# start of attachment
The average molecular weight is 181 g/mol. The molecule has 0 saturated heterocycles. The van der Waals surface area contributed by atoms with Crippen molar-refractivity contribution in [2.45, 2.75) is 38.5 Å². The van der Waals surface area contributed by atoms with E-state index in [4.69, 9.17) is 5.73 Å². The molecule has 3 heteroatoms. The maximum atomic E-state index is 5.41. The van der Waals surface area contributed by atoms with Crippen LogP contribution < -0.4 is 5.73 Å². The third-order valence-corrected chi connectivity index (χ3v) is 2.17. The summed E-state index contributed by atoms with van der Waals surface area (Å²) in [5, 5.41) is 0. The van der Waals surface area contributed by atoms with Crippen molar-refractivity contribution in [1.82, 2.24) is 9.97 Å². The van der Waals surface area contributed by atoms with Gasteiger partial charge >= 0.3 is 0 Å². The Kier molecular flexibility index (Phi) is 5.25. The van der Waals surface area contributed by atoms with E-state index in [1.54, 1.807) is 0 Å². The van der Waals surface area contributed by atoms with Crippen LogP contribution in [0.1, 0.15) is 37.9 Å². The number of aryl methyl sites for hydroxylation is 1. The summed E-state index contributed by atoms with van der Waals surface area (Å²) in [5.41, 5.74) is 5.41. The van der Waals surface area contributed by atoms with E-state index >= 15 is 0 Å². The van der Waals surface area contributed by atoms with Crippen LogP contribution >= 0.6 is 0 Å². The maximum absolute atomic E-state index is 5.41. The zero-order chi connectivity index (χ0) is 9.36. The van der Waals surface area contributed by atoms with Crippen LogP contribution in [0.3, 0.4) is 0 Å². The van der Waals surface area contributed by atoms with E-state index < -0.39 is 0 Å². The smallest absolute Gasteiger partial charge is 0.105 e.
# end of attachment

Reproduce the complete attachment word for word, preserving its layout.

The average molecular weight is 181 g/mol. The molecule has 0 saturated heterocycles. The van der Waals surface area contributed by atoms with Crippen molar-refractivity contribution in [2.45, 2.75) is 38.5 Å². The van der Waals surface area contributed by atoms with E-state index in [4.69, 9.17) is 5.73 Å². The molecule has 3 heteroatoms. The maximum atomic E-state index is 5.41. The van der Waals surface area contributed by atoms with Crippen LogP contribution < -0.4 is 5.73 Å². The third-order valence-corrected chi connectivity index (χ3v) is 2.17. The summed E-state index contributed by atoms with van der Waals surface area (Å²) in [5, 5.41) is 0. The van der Waals surface area contributed by atoms with Crippen molar-refractivity contribution in [1.82, 2.24) is 9.97 Å². The van der Waals surface area contributed by atoms with Gasteiger partial charge >= 0.3 is 0 Å². The Kier molecular flexibility index (Phi) is 5.25. The van der Waals surface area contributed by atoms with E-state index in [1.54, 1.807) is 0 Å². The van der Waals surface area contributed by atoms with Crippen LogP contribution in [0.1, 0.15) is 37.9 Å². The number of aryl methyl sites for hydroxylation is 1. The summed E-state index contributed by atoms with van der Waals surface area (Å²) in [5.41, 5.74) is 5.41. The van der Waals surface area contributed by atoms with E-state index >= 15 is 0 Å². The van der Waals surface area contributed by atoms with Crippen LogP contribution >= 0.6 is 0 Å². The maximum absolute atomic E-state index is 5.41. The zero-order chi connectivity index (χ0) is 9.36. The van der Waals surface area contributed by atoms with Crippen LogP contribution in [0.3, 0.4) is 0 Å². The van der Waals surface area contributed by atoms with E-state index < -0.39 is 0 Å². The smallest absolute Gasteiger partial charge is 0.105 e.